We over me

The other day President Trump talked about how “my military” was successful in carrying out a bombing run.

Regardless of how one feels about the merits of taking military action, or which side of the aisle you happen to sit on politically, it’s hard to imagine a leader who deserves less credit for the strength and skills of the US armed forces. It’s also shocking in its failure to recognize who foots the bill. Criticism was deservedly fast and furious.

Contrast that with superstar golfer Jordan Spieth (who, by the way, is nearly 50 years younger than Trump). It’s rare for Spieth to not say “we” when talking about his play. In fact, the times when he tends to use “I” or “me” are when he hasn’t played particularly well. In a sport which is highly individualistic, he is quick to credit his team; to value the we over me.

Of course, we drive every day on roads we didn’t pave.

We sit in offices we didn’t build.

We use an internet we didn’t design and don’t maintain.

Almost of all us eat food we neither planted, nor tended,  nor picked, nor hauled to the store.

It’s easy to be selfish, to value the me over we.

And often harder to give credit where credit is due.

Harder still, it seems, to be grateful for all all we have whether we deserve it or worked for it or had it fall into our laps by luck or some measure of grace.

 

This post was also published on my business blog at http://www.stevenpdennis.com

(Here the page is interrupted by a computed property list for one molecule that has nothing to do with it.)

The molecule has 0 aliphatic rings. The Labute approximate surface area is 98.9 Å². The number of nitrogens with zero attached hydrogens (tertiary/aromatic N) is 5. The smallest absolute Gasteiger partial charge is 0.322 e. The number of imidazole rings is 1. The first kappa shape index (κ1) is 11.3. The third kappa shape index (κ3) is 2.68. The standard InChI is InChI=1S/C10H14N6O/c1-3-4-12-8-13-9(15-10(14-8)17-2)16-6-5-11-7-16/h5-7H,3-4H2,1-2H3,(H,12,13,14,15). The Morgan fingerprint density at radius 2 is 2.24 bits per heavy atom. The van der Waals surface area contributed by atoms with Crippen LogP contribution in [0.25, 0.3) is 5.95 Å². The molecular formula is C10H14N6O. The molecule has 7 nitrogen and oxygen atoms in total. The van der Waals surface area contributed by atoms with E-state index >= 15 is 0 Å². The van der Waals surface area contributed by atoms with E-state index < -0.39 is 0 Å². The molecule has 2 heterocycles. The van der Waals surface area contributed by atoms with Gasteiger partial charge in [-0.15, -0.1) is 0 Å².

Author: stevenpdennis

Steve Dennis is a strategic advisor and thought-leader on retail innovation, marketing and growth strategy. He has served as the chief strategy officer and led the development of omni/multichannel integration efforts as a member of the executive committee of two Fortune 500 retailers. He was recently named one of retail's top 20 influencers and is a retail contributor for Forbes. As President of SageBerry Consulting he helps retail, consumer and social impact brands accelerate their growth and improve their customer focus and results. Prior to founding SageBerry, Steve was Senior Vice President, Strategy & Multichannel Marketing for the Neiman Marcus Group where he drove major strategic initiatives and led the company’s multichannel integration, loyalty marketing and customer insight strategy. As a speaker, Steve delivers keynotes, leads workshops and moderates expert panels on how retailers and brands can reinvent themselves to thrive during an age of digital disruption. Steve’s blog at www.stevenpdennis.com is one of the retail industry’s most followed and his thoughts on the future of retail have been featured at Bloomberg/Business Week, CNBC, Fortune, the Harvard Business Review, USA Today, the Wall Street Journal and many other media channels. Steve is a member of several for-profit and non-profit Board of Directors and Advisory Boards. In the social impact sector, he is a long-term partner/Board member with Social Venture Partners Dallas and its immediate past Board Chair. Steve is also actively engaged as a Mentor and Advisor to the United Way of Metropolitan Dallas’ GroundFloor Social Innovation Accelerator. He has worked with numerous non-profits and social enterprises to amplify their impact, including Education Opens Doors, the Akola Project, Bonton Farms, Children@Risk and Leadership ISD. Steve received his MBA from Harvard and a BA from Tufts University.

Leave a Reply

Fill in your details below or click an icon to log in:

WordPress.com Logo

You are commenting using your WordPress.com account. Log Out / Change )

Twitter picture

You are commenting using your Twitter account. Log Out / Change )

Facebook photo

You are commenting using your Facebook account. Log Out / Change )

Google+ photo

You are commenting using your Google+ account. Log Out / Change )

Connecting to %s